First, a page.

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An interview with



Four years ago Bryan abandoned his labor of love, a newspaper for truckers. Now he’s returned—with no word of where he’s been—and things have changed. His former lover is filled with rage, his new coworker is filled with incessant adoration, and his paper is filled with personal ads. As he considers giving up for good, Bryan searches for what he couldn’t find on the road: a way to keep faith in humanity. FEBRUARY 6, 2012 • 7 PM • AT THE PLAYWRIGHTS’ CENTER • FREE RESERVE SEATS: • (612) 332-7481 x10 • The Playwrights’ Center is wheelchair-accessible.


presents free readings of new work by today’s most exciting playwrights. For more information visit Also sponsored by




JEREMY B. COHEN FEMALE VOICE 2 (over answering machine) I'm looking for—. Honesty. I mean, I know that sometimes people lie, I know that. But I'm looking for someone who is generally honest. When I do stupid things I need someone to say "Cindy, don't be stupid." But when I do things well, when I'm good at something, I need someone to say, "Cindy, you did that well. You're good at that thing." And I just don't think that's asking too much. I think that I deserve that much. I may not deserve much, but— (Pause. MATTHEW continues to listen.) I'm sorry, just. I'm sorry, I'm wasting your time, I'm sorry. I apologize. You can delete this, I'm— (She hangs up. The answering machine beeps. Silence. MATTHEW is motionless, staring forward.) From The Few by Samuel D. Hunter

Samuel D. Hunter is an extraordinary talent, one I have had the pleasure of following keenly since I first met him (and directed a workshop of an early play of his) at the O’Neill Playwrights Conference in 2005, when he was still a grad student at the prestigious Iowa Playwrights Workshop. I am thrilled to welcome Sam into the Playwrights’ Center family as a new Core Writer this season. Hunter enters the Ruth Easton Lab with a sharp new play aimed at political discourse and the haunted heart, landing us at a three-way intersection where epic tragedy meets divine comedy meets three of the most yearning, jilted spirits I’ve recently read. Expect no talking points delivered in narrative form: Hunter has a gift for reflecting our thorniest modern dilemmas with searing precision even while spinning an emotionally piercing story.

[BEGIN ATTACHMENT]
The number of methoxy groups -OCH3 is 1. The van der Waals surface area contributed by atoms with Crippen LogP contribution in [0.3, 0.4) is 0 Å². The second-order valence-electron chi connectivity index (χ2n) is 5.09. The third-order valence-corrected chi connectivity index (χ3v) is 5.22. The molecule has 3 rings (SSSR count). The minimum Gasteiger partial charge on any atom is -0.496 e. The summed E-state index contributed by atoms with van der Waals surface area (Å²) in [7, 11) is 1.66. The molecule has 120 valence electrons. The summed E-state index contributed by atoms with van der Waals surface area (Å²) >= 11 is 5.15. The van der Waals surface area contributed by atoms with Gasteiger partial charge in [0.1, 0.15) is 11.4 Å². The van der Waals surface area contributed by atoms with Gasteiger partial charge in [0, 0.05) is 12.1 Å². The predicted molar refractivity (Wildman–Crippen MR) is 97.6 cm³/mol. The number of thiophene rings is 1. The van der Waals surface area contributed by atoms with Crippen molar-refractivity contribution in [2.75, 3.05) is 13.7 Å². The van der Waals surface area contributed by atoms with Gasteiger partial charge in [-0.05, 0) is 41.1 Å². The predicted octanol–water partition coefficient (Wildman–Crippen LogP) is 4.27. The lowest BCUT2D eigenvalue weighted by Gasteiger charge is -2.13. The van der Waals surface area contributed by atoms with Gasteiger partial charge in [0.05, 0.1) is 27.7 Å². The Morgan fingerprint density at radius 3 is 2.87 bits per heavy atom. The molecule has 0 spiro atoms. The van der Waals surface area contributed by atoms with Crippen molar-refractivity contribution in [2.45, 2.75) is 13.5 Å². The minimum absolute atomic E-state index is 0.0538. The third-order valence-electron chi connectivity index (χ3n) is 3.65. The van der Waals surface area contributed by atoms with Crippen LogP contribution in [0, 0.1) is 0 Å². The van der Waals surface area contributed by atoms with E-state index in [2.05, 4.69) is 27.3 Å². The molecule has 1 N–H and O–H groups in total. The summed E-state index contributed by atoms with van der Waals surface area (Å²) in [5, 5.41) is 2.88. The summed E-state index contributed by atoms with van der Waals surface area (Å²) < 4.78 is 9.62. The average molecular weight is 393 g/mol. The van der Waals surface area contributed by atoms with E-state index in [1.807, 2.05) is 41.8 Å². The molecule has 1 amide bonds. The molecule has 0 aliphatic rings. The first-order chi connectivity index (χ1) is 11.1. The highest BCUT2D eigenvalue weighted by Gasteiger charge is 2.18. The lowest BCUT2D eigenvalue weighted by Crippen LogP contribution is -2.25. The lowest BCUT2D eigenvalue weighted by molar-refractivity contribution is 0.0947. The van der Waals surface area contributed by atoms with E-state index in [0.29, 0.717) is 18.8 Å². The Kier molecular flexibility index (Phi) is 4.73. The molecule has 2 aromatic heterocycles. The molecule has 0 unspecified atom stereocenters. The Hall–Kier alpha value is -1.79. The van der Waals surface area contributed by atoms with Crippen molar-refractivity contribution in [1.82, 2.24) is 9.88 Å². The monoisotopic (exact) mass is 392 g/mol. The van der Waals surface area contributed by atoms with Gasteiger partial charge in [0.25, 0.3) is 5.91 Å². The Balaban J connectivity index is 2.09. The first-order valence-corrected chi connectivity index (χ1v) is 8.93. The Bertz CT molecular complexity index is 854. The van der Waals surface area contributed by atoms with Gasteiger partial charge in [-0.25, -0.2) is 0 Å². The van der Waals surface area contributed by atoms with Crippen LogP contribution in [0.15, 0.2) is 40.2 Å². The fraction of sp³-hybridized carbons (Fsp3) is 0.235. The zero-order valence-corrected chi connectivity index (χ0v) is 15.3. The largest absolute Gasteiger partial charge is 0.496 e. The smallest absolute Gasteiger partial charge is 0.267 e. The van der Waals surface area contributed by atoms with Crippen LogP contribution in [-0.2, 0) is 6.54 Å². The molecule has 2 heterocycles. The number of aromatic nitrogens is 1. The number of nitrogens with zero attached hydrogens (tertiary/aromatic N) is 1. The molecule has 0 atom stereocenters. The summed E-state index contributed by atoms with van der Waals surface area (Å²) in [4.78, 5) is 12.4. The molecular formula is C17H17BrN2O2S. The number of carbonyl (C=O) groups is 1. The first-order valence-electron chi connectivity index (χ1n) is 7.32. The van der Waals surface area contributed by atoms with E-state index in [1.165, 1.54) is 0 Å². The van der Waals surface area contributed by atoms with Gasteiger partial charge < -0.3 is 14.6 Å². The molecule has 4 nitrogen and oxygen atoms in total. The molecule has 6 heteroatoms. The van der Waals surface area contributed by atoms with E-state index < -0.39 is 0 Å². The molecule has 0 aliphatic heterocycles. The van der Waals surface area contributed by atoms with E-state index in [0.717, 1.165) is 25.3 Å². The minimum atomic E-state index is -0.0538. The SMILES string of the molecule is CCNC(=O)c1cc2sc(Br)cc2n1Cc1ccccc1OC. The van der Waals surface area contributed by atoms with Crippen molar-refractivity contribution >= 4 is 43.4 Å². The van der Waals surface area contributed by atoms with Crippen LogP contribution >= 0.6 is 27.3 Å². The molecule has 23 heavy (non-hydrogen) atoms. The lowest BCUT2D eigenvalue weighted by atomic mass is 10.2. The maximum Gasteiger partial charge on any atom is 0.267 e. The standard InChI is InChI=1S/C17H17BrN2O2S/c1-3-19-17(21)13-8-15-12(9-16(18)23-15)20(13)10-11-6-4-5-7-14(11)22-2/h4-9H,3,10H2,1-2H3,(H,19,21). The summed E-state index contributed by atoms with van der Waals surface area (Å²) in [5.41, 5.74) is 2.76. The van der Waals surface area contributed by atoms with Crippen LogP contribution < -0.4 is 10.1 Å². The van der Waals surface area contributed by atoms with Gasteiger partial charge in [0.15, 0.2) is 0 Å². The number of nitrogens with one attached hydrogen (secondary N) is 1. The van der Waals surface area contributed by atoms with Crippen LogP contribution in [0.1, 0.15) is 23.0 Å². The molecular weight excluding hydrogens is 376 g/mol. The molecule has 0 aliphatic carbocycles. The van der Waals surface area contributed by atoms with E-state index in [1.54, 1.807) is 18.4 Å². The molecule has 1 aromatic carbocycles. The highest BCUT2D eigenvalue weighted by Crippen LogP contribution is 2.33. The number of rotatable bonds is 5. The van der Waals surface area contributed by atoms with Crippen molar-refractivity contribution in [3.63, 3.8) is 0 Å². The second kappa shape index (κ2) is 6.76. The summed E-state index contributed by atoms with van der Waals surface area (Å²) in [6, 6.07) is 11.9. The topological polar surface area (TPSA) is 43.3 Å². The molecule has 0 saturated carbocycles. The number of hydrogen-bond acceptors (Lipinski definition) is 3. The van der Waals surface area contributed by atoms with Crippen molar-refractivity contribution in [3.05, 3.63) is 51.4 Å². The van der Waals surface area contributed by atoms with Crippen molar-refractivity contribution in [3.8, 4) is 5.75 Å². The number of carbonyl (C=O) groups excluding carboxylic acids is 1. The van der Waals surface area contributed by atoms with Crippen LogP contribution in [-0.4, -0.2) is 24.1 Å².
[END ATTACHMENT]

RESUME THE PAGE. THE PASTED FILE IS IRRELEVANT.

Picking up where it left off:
That gift is partly why Hunter is riding into Minneapolis on a wave of recent accolades and successes, including an extended run of A Bright New Boise at Woolly Mammoth (following its award-winning premiere in NYC last season) and the world premiere of The Whale at Denver Center Theatre this month—a play that is, as artistic director Kent Thompson told the Denver Post, “generating more excitement within the industry than any play we’ve ever done here.” Sam’s theatrical creations are breathtaking. And completely hilarious. And heartbreaking. I invite you to dive with us into the world of this great new play that is buoyed by the flickering souls and voices of those traveling this lost highway. Join us for the next chapter of the Ruth Easton New Play Series: Samuel D. Hunter’s The Few.

An interview with